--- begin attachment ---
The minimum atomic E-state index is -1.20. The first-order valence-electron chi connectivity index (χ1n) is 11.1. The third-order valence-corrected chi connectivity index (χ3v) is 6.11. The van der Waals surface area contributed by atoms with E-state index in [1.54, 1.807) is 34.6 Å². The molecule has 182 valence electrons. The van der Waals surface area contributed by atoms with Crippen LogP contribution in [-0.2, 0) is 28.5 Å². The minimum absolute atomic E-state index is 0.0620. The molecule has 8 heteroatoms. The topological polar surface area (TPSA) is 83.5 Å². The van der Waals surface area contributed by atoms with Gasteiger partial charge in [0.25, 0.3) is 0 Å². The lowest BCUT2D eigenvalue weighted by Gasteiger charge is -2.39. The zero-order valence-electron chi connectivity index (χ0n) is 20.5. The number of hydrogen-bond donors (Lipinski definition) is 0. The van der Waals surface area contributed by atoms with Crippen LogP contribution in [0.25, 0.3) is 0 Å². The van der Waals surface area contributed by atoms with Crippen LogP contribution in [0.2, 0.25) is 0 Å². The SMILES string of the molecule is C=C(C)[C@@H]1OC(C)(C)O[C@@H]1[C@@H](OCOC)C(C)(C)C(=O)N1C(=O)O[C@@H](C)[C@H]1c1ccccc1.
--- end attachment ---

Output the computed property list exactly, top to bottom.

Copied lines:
The minimum atomic E-state index is -1.20. The first-order valence-electron chi connectivity index (χ1n) is 11.1. The third-order valence-corrected chi connectivity index (χ3v) is 6.11. The van der Waals surface area contributed by atoms with E-state index in [1.54, 1.807) is 34.6 Å². The molecule has 182 valence electrons. The van der Waals surface area contributed by atoms with Crippen LogP contribution in [-0.2, 0) is 28.5 Å². The minimum absolute atomic E-state index is 0.0620. The molecule has 8 heteroatoms. The topological polar surface area (TPSA) is 83.5 Å². The van der Waals surface area contributed by atoms with Gasteiger partial charge in [0.25, 0.3) is 0 Å². The lowest BCUT2D eigenvalue weighted by Gasteiger charge is -2.39. The zero-order valence-electron chi connectivity index (χ0n) is 20.5. The number of hydrogen-bond donors (Lipinski definition) is 0. The van der Waals surface area contributed by atoms with Crippen LogP contribution in [0.25, 0.3) is 0 Å². The van der Waals surface area contributed by atoms with Crippen LogP contribution in [0.2, 0.25) is 0 Å². The SMILES string of the molecule is C=C(C)[C@@H]1OC(C)(C)O[C@@H]1[C@@H](OCOC)C(C)(C)C(=O)N1C(=O)O[C@@H](C)[C@H]1c1ccccc1.